So, we want to streamline our menu. We have done small tests on this already. We will do this across a variety of markets. It's important. We are determined to build quicker throughput and improve service. 

Our biggest problem is finding labor, and some of the things we have learned is that our system is pretty complicated to learn. If we can simplify it, it will be better for our employees. They will like working at Dunkin' more than they already do and we can retain people in a very tough labor market. So, we have a lot of stuff on the menu and we probably don't need it all. 

TheStreet: Is doing this one way to reduce labor in the store?

Travis: I wouldn't look at it that way. We have encouraged our franchisees not to look at it that way. This initiative is not about labor cutting. This is about using labor more efficiently. A couple earnings calls ago we talked about that 30% of our labor comes from taking the order. So, if we can do that in a better, less stressed manner that's better for the customer and better for the employee. Also, remember that 70% of our sales go through the drive-thru in stores that have them. There is a short period of time to get that order done. Anything we can do to speed up our transactions is good.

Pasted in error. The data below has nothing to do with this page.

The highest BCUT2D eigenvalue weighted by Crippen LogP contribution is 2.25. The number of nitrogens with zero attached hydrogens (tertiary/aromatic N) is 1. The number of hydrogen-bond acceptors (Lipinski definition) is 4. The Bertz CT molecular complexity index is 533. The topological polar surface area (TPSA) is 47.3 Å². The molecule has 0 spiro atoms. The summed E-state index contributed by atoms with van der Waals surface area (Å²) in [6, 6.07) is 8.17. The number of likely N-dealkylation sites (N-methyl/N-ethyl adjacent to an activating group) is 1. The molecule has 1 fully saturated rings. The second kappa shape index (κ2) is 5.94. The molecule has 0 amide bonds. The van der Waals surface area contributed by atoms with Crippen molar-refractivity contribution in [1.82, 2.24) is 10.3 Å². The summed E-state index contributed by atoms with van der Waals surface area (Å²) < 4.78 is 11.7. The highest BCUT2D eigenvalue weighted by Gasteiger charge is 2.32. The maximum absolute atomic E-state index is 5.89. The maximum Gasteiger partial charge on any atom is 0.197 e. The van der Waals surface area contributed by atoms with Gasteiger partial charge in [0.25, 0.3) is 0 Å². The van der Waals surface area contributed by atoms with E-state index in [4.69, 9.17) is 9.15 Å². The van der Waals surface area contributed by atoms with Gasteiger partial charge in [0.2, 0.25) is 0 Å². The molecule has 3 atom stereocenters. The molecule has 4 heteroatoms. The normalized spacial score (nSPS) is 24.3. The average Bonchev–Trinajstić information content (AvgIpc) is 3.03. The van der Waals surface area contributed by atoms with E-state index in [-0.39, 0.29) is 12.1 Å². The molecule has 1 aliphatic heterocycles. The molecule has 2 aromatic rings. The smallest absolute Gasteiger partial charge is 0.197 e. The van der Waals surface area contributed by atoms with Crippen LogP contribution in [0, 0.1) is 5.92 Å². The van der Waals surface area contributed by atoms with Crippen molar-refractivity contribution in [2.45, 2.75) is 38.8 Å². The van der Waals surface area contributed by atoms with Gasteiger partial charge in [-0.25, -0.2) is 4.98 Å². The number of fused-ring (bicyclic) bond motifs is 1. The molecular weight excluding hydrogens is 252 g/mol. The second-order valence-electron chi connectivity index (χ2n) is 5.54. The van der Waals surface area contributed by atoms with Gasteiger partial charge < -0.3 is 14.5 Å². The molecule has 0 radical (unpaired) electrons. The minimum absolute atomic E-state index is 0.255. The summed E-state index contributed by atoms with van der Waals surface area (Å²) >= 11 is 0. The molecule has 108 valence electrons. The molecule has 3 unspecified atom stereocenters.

The thing that actually slows down the drive-thru is when people ask for donuts and want them put into a box. If we can speed all of this up, it will be a huge benefit. 

TheStreet: You also seemed to surprise some analysts on slowing down the pace of development a bit in the U.S. Is this a reflection of the build-up in regulations and higher minimum wages in recent years finally taking a toll on franchisees?

Travis: I think this reflects a lot of things. The actions taken in New York and California to raise the minimum wage to $15 an hour probably weighed on it. Franchisees are concerned about finding labor and the money they have to pay. Clearly, franchisees haven't seen the same-store sales increases. Their profit margins are still good. Last year was the second highest year ever for franchisee margins, but they are a bit cautious. So, there may be a couple years of build up here.

But I will say there is a good chance we could beat 385 new openings this year. I'm optimistic. Clearly, if we can get some help with corporate tax reform, and labor and less regulations it would be welcome. 

TheStreet: Starbucks clearly is having issues with long lines and possibly, upset customers. Are you doing anything to target these potentially disenchanted customers? It seems like a good opportunity to take some business.

Travis: I think targeting is an overstatement. Look, we are doing everything we can to speed up our transactions. I have gone into competitor stores and waited a long time. I never really wait anytime I walk into Dunkin' no matter how complicated the menu is. We can make our experience better by streamlining our menu. But, the fact that we have so many drive-thrus and we are working to make them more efficient is a real asset. Mobile ordering helps, too. 

So I don't think we have to go out and target Starbucks customers or anyone else's. But, I did find their news interesting. It told me that we are moving in the right direction.